Miss Cottontail, waiting on the dock with her father, is kidnapped by a terrible stranger who stuffs her into a back and leaps up the gangplank the instant the boat docks. He sneaks into the captain's cabin and shows him the beautiful—but weeping—Miss Cottontail. After heavy argument, they cut cards for possession of her.
       Oswald, on his round of duty, hears her pitiful cries for help. He dashes to the rescue and fights the villainous kidnapper from end to end of the boat, finally pushing him off into the Mississippi mud.
       Needless to say, Miss Cottontail rewards the happy Oswald with her affection.
Reviews: Coming Soon!

Release Date: October 1, 1928
Copyright Date: LP25629 August 18, 1928
Registration Filed at Copyright Office: September 20, 1928
Direction: Hugh Harman and Ben Clopton
Original Copyright Synopsis:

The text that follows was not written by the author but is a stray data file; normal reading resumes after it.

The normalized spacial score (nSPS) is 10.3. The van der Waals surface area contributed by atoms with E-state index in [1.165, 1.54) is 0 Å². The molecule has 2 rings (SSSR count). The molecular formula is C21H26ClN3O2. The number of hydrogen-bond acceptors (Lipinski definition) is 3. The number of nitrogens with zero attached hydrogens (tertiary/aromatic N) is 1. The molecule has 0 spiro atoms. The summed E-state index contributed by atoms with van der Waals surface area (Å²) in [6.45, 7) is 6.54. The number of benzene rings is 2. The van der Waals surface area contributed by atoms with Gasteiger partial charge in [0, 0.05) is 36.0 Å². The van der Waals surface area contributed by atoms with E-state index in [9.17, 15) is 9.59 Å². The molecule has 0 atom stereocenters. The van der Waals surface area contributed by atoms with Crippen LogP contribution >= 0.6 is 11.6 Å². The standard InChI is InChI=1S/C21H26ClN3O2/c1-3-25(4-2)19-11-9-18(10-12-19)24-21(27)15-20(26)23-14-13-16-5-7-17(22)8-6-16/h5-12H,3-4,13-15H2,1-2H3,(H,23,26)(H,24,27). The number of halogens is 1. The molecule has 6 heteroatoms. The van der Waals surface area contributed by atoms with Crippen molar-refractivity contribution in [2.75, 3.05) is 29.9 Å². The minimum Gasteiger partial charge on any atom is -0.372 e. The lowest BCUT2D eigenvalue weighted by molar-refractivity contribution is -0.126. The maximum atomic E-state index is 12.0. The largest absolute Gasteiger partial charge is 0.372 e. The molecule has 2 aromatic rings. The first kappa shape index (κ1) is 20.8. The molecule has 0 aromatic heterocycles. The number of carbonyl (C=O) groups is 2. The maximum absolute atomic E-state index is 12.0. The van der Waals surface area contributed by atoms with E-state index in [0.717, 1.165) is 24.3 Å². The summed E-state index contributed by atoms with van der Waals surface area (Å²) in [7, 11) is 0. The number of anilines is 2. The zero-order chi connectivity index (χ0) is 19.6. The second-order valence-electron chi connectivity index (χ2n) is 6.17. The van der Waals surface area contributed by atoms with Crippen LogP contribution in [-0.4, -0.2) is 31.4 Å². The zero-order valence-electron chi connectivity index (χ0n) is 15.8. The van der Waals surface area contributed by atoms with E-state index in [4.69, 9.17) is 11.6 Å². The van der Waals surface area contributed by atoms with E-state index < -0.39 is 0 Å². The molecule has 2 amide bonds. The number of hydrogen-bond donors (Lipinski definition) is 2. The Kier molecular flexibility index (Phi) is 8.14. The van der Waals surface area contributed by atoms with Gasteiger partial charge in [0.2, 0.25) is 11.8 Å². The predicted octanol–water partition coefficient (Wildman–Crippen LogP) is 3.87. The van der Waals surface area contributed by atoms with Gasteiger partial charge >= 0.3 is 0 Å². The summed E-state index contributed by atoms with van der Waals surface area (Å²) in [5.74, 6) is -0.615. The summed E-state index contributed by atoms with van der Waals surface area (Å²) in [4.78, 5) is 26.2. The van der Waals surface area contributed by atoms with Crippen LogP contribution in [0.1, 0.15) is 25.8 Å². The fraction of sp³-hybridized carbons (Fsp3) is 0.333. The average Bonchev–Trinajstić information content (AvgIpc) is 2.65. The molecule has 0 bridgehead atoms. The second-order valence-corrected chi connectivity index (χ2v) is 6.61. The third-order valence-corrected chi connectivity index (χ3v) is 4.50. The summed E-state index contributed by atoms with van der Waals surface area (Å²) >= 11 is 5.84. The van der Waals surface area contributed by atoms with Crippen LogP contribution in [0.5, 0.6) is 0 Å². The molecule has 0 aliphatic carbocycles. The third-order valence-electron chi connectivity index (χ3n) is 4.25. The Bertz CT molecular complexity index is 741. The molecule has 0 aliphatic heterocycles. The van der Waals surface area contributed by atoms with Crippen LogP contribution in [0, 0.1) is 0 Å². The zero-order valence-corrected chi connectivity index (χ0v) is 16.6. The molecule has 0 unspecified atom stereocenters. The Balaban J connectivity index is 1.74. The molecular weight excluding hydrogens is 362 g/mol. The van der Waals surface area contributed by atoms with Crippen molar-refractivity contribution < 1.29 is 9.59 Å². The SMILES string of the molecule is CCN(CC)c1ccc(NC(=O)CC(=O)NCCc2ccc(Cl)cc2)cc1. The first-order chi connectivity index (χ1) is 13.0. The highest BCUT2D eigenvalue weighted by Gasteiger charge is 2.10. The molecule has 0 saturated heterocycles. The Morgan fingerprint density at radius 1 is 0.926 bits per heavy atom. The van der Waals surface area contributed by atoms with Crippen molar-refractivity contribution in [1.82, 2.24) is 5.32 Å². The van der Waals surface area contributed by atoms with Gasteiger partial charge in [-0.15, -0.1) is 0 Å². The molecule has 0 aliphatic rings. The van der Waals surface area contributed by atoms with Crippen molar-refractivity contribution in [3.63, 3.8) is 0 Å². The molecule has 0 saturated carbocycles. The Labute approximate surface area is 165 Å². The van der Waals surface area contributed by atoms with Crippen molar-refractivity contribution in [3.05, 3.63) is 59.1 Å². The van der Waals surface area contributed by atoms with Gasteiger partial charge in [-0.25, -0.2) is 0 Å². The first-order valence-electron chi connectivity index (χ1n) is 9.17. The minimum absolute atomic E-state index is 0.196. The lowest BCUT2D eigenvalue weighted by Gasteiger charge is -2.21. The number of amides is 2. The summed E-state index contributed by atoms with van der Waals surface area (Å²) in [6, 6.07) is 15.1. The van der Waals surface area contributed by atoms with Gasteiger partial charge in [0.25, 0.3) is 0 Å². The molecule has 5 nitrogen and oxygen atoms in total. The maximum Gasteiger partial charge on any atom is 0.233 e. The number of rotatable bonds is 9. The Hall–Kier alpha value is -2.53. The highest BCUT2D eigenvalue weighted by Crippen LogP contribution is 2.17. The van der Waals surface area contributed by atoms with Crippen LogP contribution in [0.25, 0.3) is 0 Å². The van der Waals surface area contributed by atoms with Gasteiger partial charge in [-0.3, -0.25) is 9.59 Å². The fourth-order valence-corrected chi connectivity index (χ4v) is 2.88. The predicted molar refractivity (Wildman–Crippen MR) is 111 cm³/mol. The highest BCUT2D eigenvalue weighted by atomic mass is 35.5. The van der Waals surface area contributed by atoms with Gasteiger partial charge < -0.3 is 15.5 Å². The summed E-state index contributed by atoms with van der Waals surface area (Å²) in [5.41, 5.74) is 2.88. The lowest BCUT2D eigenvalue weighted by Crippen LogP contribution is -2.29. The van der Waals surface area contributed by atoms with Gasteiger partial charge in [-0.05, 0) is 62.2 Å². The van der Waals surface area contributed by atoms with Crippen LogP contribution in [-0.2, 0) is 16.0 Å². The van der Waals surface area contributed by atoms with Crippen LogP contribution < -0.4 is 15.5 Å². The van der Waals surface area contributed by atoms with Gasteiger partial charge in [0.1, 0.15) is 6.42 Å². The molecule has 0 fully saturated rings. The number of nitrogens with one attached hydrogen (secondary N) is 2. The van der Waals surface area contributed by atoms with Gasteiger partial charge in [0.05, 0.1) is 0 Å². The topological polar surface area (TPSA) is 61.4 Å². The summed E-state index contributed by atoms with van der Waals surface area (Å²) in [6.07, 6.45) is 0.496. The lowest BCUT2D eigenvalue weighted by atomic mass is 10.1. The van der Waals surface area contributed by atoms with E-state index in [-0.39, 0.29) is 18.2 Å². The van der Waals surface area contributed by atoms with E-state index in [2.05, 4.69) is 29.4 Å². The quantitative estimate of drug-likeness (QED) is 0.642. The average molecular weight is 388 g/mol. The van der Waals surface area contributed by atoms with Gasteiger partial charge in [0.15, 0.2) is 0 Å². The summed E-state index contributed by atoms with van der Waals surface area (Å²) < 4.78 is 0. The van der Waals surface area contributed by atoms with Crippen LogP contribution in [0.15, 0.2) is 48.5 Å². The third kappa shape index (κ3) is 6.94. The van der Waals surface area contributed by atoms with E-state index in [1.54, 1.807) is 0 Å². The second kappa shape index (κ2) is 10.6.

Oswald has a pancake concession stand at the fair. As a flipper of the "golden browns" Oswald can't be beaten. He's so intent upon his art that he doesn't notice a bad little elephant who sneaks under the counter and drains the lemonade bowl through his trunk. Suddenly a little imp appears on the roof of the booth. While Oswald is chasing him, a gang of bandit mice steals his cash register. Such a time!
       Oswald chases them for miles. Finally the cash register is wrecked. As Oswald is recovering the pieces, the drawer suddenly springs open, and 17,000,004 mice trample over Oswald in their effort to escape.
Notes: First onscreen credits for Hugh Harman and Ben Clopton.
Reviews: Coming Soon!

Release Date: October 15, 1928
Copyright Date: LP25659 September 27, 1928
Registration Filed at Copyright Office: October 1, 1928